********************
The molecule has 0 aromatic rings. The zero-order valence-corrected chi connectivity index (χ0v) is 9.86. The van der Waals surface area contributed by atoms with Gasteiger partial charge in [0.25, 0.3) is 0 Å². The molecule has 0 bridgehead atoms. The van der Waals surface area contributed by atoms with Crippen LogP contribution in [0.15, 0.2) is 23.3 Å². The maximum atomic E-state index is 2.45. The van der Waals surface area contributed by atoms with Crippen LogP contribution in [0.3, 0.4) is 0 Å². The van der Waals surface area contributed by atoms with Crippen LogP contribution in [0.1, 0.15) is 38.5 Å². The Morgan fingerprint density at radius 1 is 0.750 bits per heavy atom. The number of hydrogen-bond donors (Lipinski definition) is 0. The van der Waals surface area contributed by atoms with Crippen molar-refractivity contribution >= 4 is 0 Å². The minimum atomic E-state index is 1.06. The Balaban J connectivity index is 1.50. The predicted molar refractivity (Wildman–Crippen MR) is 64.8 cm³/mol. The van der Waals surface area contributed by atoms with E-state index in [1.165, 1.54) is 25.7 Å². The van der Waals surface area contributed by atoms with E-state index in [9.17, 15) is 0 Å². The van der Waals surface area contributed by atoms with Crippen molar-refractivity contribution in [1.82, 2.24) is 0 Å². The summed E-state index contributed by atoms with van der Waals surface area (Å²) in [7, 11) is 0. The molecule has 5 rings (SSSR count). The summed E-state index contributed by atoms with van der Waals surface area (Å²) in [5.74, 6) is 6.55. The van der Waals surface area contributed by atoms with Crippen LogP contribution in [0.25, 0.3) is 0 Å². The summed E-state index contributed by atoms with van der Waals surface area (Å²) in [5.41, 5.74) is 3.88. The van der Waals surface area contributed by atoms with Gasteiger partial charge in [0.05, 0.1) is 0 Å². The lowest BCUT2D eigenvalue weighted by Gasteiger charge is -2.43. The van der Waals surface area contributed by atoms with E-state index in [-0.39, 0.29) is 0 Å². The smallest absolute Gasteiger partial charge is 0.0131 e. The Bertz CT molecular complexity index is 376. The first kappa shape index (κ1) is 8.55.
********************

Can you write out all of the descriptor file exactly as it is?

The molecule has 0 aromatic rings. The zero-order valence-corrected chi connectivity index (χ0v) is 9.86. The van der Waals surface area contributed by atoms with Gasteiger partial charge in [0.25, 0.3) is 0 Å². The molecule has 0 bridgehead atoms. The van der Waals surface area contributed by atoms with Crippen LogP contribution in [0.15, 0.2) is 23.3 Å². The maximum atomic E-state index is 2.45. The van der Waals surface area contributed by atoms with Crippen LogP contribution in [0.3, 0.4) is 0 Å². The van der Waals surface area contributed by atoms with Crippen LogP contribution in [0.1, 0.15) is 38.5 Å². The Morgan fingerprint density at radius 1 is 0.750 bits per heavy atom. The number of hydrogen-bond donors (Lipinski definition) is 0. The van der Waals surface area contributed by atoms with Crippen molar-refractivity contribution >= 4 is 0 Å². The minimum atomic E-state index is 1.06. The Balaban J connectivity index is 1.50. The predicted molar refractivity (Wildman–Crippen MR) is 64.8 cm³/mol. The van der Waals surface area contributed by atoms with E-state index in [1.165, 1.54) is 25.7 Å². The van der Waals surface area contributed by atoms with E-state index in [9.17, 15) is 0 Å². The van der Waals surface area contributed by atoms with Crippen molar-refractivity contribution in [1.82, 2.24) is 0 Å². The summed E-state index contributed by atoms with van der Waals surface area (Å²) in [7, 11) is 0. The molecule has 5 rings (SSSR count). The summed E-state index contributed by atoms with van der Waals surface area (Å²) in [5.74, 6) is 6.55. The van der Waals surface area contributed by atoms with Crippen LogP contribution in [0.25, 0.3) is 0 Å². The summed E-state index contributed by atoms with van der Waals surface area (Å²) in [5.41, 5.74) is 3.88. The van der Waals surface area contributed by atoms with Gasteiger partial charge in [0.05, 0.1) is 0 Å². The lowest BCUT2D eigenvalue weighted by Gasteiger charge is -2.43. The van der Waals surface area contributed by atoms with E-state index in [-0.39, 0.29) is 0 Å². The smallest absolute Gasteiger partial charge is 0.0131 e. The Bertz CT molecular complexity index is 376. The first kappa shape index (κ1) is 8.55.